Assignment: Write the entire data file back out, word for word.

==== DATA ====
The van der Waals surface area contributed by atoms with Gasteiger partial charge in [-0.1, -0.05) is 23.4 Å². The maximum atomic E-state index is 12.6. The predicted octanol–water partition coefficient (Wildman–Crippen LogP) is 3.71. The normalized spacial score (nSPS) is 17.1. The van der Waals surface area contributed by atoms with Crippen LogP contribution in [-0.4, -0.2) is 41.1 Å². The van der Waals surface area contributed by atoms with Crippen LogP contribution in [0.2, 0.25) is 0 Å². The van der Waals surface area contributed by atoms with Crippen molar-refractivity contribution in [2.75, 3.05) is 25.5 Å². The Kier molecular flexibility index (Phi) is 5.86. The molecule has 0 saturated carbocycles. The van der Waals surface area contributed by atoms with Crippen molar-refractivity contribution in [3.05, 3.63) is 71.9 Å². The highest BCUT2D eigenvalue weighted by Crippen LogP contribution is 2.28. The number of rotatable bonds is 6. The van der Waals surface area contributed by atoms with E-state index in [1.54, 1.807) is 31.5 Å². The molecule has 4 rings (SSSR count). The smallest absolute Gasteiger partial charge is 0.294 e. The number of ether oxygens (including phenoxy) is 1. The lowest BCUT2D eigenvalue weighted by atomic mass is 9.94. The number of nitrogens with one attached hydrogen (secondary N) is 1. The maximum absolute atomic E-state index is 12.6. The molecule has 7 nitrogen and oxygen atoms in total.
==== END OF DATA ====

The van der Waals surface area contributed by atoms with Gasteiger partial charge in [-0.1, -0.05) is 23.4 Å². The maximum atomic E-state index is 12.6. The predicted octanol–water partition coefficient (Wildman–Crippen LogP) is 3.71. The normalized spacial score (nSPS) is 17.1. The van der Waals surface area contributed by atoms with Crippen LogP contribution in [-0.4, -0.2) is 41.1 Å². The van der Waals surface area contributed by atoms with Crippen LogP contribution in [0.2, 0.25) is 0 Å². The van der Waals surface area contributed by atoms with Crippen molar-refractivity contribution in [2.75, 3.05) is 25.5 Å². The Kier molecular flexibility index (Phi) is 5.86. The molecule has 0 saturated carbocycles. The van der Waals surface area contributed by atoms with Crippen molar-refractivity contribution in [3.05, 3.63) is 71.9 Å². The highest BCUT2D eigenvalue weighted by Crippen LogP contribution is 2.28. The number of rotatable bonds is 6. The van der Waals surface area contributed by atoms with E-state index in [1.54, 1.807) is 31.5 Å². The molecule has 4 rings (SSSR count). The smallest absolute Gasteiger partial charge is 0.294 e. The number of ether oxygens (including phenoxy) is 1. The lowest BCUT2D eigenvalue weighted by atomic mass is 9.94. The number of nitrogens with one attached hydrogen (secondary N) is 1. The maximum absolute atomic E-state index is 12.6. The molecule has 7 nitrogen and oxygen atoms in total.